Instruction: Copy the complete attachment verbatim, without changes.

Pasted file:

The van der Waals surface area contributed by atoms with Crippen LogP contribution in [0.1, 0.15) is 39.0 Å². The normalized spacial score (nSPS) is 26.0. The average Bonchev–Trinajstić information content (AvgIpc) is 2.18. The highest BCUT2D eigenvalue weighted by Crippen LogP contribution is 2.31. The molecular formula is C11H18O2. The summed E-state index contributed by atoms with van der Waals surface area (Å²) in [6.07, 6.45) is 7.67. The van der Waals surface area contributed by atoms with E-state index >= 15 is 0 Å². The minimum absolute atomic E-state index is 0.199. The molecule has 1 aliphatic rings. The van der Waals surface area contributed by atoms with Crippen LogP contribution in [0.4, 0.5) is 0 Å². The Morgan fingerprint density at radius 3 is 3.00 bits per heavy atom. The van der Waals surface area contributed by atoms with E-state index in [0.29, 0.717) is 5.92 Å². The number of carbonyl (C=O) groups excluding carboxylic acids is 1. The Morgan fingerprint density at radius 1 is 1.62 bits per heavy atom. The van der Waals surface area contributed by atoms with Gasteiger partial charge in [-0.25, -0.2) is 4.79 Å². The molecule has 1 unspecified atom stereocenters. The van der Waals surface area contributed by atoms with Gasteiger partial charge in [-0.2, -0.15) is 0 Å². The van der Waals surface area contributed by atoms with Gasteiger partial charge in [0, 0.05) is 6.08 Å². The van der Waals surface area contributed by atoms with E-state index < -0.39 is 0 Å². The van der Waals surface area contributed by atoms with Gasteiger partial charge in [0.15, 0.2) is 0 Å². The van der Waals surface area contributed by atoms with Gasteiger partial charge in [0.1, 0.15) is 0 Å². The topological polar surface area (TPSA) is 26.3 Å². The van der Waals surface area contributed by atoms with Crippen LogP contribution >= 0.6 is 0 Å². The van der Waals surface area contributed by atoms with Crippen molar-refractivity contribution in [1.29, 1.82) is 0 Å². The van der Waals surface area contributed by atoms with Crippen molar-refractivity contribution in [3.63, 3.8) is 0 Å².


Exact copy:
The van der Waals surface area contributed by atoms with Crippen LogP contribution in [0.1, 0.15) is 39.0 Å². The normalized spacial score (nSPS) is 26.0. The average Bonchev–Trinajstić information content (AvgIpc) is 2.18. The highest BCUT2D eigenvalue weighted by Crippen LogP contribution is 2.31. The molecular formula is C11H18O2. The summed E-state index contributed by atoms with van der Waals surface area (Å²) in [6.07, 6.45) is 7.67. The van der Waals surface area contributed by atoms with E-state index >= 15 is 0 Å². The minimum absolute atomic E-state index is 0.199. The molecule has 1 aliphatic rings. The van der Waals surface area contributed by atoms with Crippen LogP contribution in [0.4, 0.5) is 0 Å². The Morgan fingerprint density at radius 3 is 3.00 bits per heavy atom. The van der Waals surface area contributed by atoms with E-state index in [0.29, 0.717) is 5.92 Å². The number of carbonyl (C=O) groups excluding carboxylic acids is 1. The Morgan fingerprint density at radius 1 is 1.62 bits per heavy atom. The van der Waals surface area contributed by atoms with Gasteiger partial charge in [-0.25, -0.2) is 4.79 Å². The molecule has 1 unspecified atom stereocenters. The van der Waals surface area contributed by atoms with Gasteiger partial charge in [-0.2, -0.15) is 0 Å². The van der Waals surface area contributed by atoms with Gasteiger partial charge in [0, 0.05) is 6.08 Å². The van der Waals surface area contributed by atoms with E-state index < -0.39 is 0 Å². The van der Waals surface area contributed by atoms with Gasteiger partial charge in [0.15, 0.2) is 0 Å². The van der Waals surface area contributed by atoms with Gasteiger partial charge in [0.1, 0.15) is 0 Å². The topological polar surface area (TPSA) is 26.3 Å². The van der Waals surface area contributed by atoms with Crippen LogP contribution >= 0.6 is 0 Å². The van der Waals surface area contributed by atoms with Crippen molar-refractivity contribution in [1.29, 1.82) is 0 Å². The van der Waals surface area contributed by atoms with Crippen molar-refractivity contribution in [3.63, 3.8) is 0 Å².